So the "extra power" (made by the 6dB boost combining channel inputs) isn't all it's cracked up to be on the sales datasheets.  I'd also be drawing less current from AC mains, which is a big benefit in clubs and small stage environments, where I likely don't have the full and sustained 20 Amps the amplifier's specifications call for.
I'm shocked...  :o
Quote
Or, would it be better to bridge the amp, but run the drivers in series, rather than parallel for 16 ohms instead of 4?
In short, will my rig be AUDIBLY better bi-amped? I don't care nearly as much about wringing every dB out, as I do about the best sound quality I can achieve.

Opinions?
All else equal running speakers in series means less control. In bridge mode amps are working harder.

Sound quality is likely to be dominated by other things if amps are well designed (like most modern amps are).

JR
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Jeff Schoonover1

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Re: Amps - Bridged or bi-amped, which mode sounds better and WHY?
« Reply #3 on: November 24, 2017, 02:37:38 pm »


 
biamps vs passive crossover is not simple analysis.
For this conversation, let's assume the crossover is active and done by the amp's processor either way.  Passive vs active = audible difference, Active is best, no contest.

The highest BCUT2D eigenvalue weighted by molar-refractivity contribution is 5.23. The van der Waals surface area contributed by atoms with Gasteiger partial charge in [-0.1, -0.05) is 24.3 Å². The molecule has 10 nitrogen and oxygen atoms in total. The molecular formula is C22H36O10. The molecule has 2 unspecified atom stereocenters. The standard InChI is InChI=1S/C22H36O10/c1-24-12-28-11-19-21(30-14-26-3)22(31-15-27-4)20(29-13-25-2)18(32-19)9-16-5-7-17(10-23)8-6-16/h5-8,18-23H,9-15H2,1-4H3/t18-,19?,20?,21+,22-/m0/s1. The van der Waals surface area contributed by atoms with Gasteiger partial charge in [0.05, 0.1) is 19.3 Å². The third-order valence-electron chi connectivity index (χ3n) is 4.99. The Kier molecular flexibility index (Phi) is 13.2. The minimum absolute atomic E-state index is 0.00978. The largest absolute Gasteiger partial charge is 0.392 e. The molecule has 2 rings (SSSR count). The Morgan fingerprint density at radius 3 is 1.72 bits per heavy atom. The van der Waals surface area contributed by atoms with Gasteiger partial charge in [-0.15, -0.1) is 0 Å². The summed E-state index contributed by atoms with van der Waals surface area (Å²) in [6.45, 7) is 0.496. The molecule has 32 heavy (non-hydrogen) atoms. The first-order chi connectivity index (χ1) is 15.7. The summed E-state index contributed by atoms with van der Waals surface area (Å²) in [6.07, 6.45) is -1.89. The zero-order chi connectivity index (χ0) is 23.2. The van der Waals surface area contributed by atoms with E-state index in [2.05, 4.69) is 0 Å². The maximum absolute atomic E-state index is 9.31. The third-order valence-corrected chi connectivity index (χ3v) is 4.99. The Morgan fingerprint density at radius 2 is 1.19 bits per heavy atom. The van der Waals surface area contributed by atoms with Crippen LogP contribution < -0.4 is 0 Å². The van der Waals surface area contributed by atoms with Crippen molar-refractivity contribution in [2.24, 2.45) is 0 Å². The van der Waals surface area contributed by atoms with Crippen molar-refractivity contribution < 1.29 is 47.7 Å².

running speakers in series means less control.
Good point.
In bridge mode amps are working harder.
This alone might be a reason to consider separate channels.
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Bob Leonard

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Re: Amps - Bridged or bi-amped, which mode sounds better and WHY?
« Reply #4 on: November 24, 2017, 03:07:35 pm »

Buy an amp that has an rms output, per channel, equal to 1.5 or 2 times the rms rating (continuous rating) of the speaker being powered. I.E. speaker rated at 1000 watts continuous then you should power the speaker with an amp that can generate 1500 watts continuous. Then run them in stereo/separate channels, one cabinet per channel. More control, and best sound quality.
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Jeff Schoonover1

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Re: Amps - Bridged or bi-amped, which mode sounds better and WHY?
« Reply #5 on: November 24, 2017, 03:31:37 pm »

Buy an amp that has an rms output, per channel, equal to 1.5 or 2 times the rms rating (continuous rating) of the speaker being powered.